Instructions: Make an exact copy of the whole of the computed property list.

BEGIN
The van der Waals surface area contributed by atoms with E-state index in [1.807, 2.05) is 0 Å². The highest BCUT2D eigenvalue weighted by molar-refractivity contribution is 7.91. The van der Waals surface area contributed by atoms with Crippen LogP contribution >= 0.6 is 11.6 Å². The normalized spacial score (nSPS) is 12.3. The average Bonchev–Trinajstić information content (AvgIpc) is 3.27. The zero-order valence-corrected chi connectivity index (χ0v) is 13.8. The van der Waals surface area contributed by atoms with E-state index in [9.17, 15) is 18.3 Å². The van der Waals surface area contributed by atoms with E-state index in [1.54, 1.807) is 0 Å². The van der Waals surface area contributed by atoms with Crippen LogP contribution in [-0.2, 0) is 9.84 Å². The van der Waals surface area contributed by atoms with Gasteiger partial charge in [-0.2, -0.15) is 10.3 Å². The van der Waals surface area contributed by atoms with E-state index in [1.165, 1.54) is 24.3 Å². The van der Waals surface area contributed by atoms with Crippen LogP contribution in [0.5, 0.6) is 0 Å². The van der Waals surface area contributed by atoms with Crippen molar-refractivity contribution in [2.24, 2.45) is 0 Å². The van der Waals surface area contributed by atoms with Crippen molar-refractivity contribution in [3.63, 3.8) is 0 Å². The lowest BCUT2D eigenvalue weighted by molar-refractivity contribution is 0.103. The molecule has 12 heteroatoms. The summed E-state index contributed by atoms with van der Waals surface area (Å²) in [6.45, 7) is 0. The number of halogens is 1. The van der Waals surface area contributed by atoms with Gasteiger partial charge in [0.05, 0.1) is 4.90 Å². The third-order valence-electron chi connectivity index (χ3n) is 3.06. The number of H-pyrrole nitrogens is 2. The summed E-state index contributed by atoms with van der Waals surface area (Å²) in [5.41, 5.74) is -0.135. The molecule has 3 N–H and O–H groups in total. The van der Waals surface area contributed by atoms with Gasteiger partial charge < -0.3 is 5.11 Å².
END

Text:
The van der Waals surface area contributed by atoms with E-state index in [1.807, 2.05) is 0 Å². The highest BCUT2D eigenvalue weighted by molar-refractivity contribution is 7.91. The van der Waals surface area contributed by atoms with Crippen LogP contribution >= 0.6 is 11.6 Å². The normalized spacial score (nSPS) is 12.3. The average Bonchev–Trinajstić information content (AvgIpc) is 3.27. The zero-order valence-corrected chi connectivity index (χ0v) is 13.8. The van der Waals surface area contributed by atoms with E-state index in [9.17, 15) is 18.3 Å². The van der Waals surface area contributed by atoms with E-state index in [1.54, 1.807) is 0 Å². The van der Waals surface area contributed by atoms with Crippen LogP contribution in [-0.2, 0) is 9.84 Å². The van der Waals surface area contributed by atoms with Gasteiger partial charge in [-0.2, -0.15) is 10.3 Å². The van der Waals surface area contributed by atoms with E-state index in [1.165, 1.54) is 24.3 Å². The van der Waals surface area contributed by atoms with Crippen LogP contribution in [0.5, 0.6) is 0 Å². The van der Waals surface area contributed by atoms with Crippen molar-refractivity contribution in [2.24, 2.45) is 0 Å². The van der Waals surface area contributed by atoms with Crippen molar-refractivity contribution in [3.63, 3.8) is 0 Å². The lowest BCUT2D eigenvalue weighted by molar-refractivity contribution is 0.103. The molecule has 12 heteroatoms. The summed E-state index contributed by atoms with van der Waals surface area (Å²) in [6.45, 7) is 0. The number of halogens is 1. The van der Waals surface area contributed by atoms with Gasteiger partial charge in [0.05, 0.1) is 4.90 Å². The third-order valence-electron chi connectivity index (χ3n) is 3.06. The number of H-pyrrole nitrogens is 2. The summed E-state index contributed by atoms with van der Waals surface area (Å²) in [5.41, 5.74) is -0.135. The molecule has 3 N–H and O–H groups in total. The van der Waals surface area contributed by atoms with Gasteiger partial charge < -0.3 is 5.11 Å².